Here's What Super-Investor Seth Klarman Has Been Buying
Every quarter, many money managers have to disclose what they've bought and sold, via "13F" filings. Their latest moves can shine a bright light on smart stock picks.
Today, let's look at investing giant Seth Klarman, who founded the Baupost Group hedge fund company back in 1982. Klarman is a successful investor with a lot to teach us. He sticks to his value-investing principles so much that, at times, he has a large chunk of assets in cash, when he can't find sufficient bargains.
Why should you look at Baupost's moves? Well, according to the folks at GuruFocus.com, it has averaged gains of close to 20% annually since its inception, far outstripping the S&P 500.
The company's reportable stock portfolio totaled $3.1 billion in value as of March 31, 2013.
So what does Baupost's latest quarterly 13F filing tell us? Here are a few interesting details:
The biggest new holdings are Elan , and warrants for Citigroup. Ireland-based biotech company Elan was being pursued by Royalty Pharma, but Elan recently inked a deal with Theravance to collect a portion of its royalty stream from certain lung-related drugs. The deal could prove to be a smart use of cash if the drugs end up selling well, but some see Elan as less attractive as a buyout target now.
Among holdings in which Baupost Group increased its stake were American InternationalGroup , and BP . American International Group has seen its stock surge close to 50% over the past year. Some aren't impressed with its various businesses, such as some insurance-focused ones, but others see the stock as attractive, with more room to grow. The company has been raising its prices and enjoying more underwriting profitability.
Oil giant BP has seen its stock start to recover nicely during the past year, but it has experienced some trouble sticking to its budgets, and critics point to poor safety records, potentially troublesome investments in Russia, and continued uncertainty over the ultimate cost to the company of the big Gulf of Mexico oil disaster. The company sports a 5% dividend yield, though, and has been selling assets, such as wind farms, in order to tackle its debt. It's also being investigated for possible price-fixing, along with some peers.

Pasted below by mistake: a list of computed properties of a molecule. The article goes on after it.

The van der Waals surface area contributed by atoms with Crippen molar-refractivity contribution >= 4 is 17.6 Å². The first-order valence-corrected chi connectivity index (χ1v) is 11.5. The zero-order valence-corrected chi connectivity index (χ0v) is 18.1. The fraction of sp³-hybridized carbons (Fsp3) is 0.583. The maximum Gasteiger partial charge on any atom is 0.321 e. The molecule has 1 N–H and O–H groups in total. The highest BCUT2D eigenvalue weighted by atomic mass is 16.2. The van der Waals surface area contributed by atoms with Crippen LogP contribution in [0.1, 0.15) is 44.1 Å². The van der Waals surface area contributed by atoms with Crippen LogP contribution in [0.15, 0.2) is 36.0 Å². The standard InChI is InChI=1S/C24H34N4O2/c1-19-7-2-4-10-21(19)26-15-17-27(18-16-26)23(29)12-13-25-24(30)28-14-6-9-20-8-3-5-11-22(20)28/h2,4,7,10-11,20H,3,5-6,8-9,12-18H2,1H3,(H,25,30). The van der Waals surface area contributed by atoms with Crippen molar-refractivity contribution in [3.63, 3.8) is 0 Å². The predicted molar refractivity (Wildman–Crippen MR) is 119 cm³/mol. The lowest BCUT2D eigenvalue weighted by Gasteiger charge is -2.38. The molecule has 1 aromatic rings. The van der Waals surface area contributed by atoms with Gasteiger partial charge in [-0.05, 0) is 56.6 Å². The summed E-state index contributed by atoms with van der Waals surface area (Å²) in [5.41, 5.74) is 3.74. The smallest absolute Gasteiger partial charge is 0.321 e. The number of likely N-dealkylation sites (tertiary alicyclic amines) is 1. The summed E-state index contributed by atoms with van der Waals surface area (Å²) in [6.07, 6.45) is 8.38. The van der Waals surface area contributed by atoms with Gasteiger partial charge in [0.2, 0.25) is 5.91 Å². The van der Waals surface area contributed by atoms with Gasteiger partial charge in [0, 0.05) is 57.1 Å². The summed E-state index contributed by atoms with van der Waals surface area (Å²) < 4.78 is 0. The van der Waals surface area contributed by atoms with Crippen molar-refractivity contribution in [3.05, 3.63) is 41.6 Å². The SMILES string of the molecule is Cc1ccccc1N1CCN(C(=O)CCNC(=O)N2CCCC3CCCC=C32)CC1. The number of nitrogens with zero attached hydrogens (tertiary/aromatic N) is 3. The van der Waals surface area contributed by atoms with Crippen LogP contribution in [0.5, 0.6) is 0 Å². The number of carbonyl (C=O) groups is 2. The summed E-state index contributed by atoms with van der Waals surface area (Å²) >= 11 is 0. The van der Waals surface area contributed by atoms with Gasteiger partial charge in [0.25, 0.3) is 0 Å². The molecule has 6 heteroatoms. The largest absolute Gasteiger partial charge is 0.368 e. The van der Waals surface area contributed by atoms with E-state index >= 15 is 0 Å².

Baupost Group reduced its stake in companies such as Oracle , which took a hit in March after reporting disappointing earnings - though part of the reason for that was the beefing up of its sales force, which could pay off later. Some see its purchase of Acme Packet as promising, too, helping it compete against Cisco Systems. Meanwhile, Oracle is a strong presence in cloud computing, though not without competition there, as well.
Finally, Baupost's biggest closed positions included Genworth Financial , and News Corp. Genworth has surged over the past year, but still sports a forward P/E ratio near 7.5, well below its five-year average. It recently reported that quarterly net income more than doubled, and is now selling off its wealth management business. It's also working on raising its rates for its long-term care insurance, as that has become quite costly (causing some rivals to simply exit the business).
We should never blindly copy any investor's moves, no matter how talented the investor. But it can be useful to keep an eye on what smart folks are doing. Therefore, 13-F forms can be great places to find intriguing candidates for our portfolios.
The article Here's What Super-Investor Seth Klarman Has Been Buying originally appeared on Fool.com.Longtime Fool contributor Selena Maranjian, whom you can follow on Twitter, has no position in any stocks mentioned. The Motley Fool recommends American International Group and Cisco Systems. The Motley Fool owns shares of American International Group, Citigroup Inc , and Oracle. and has the following options: Long Jan 2014 $25 Calls on American International Group. Try any of our Foolish newsletter services free for 30 days. We Fools may not all hold the same opinions, but we all believe that considering a diverse range of insights makes us better investors. The Motley Fool has a disclosure policy.
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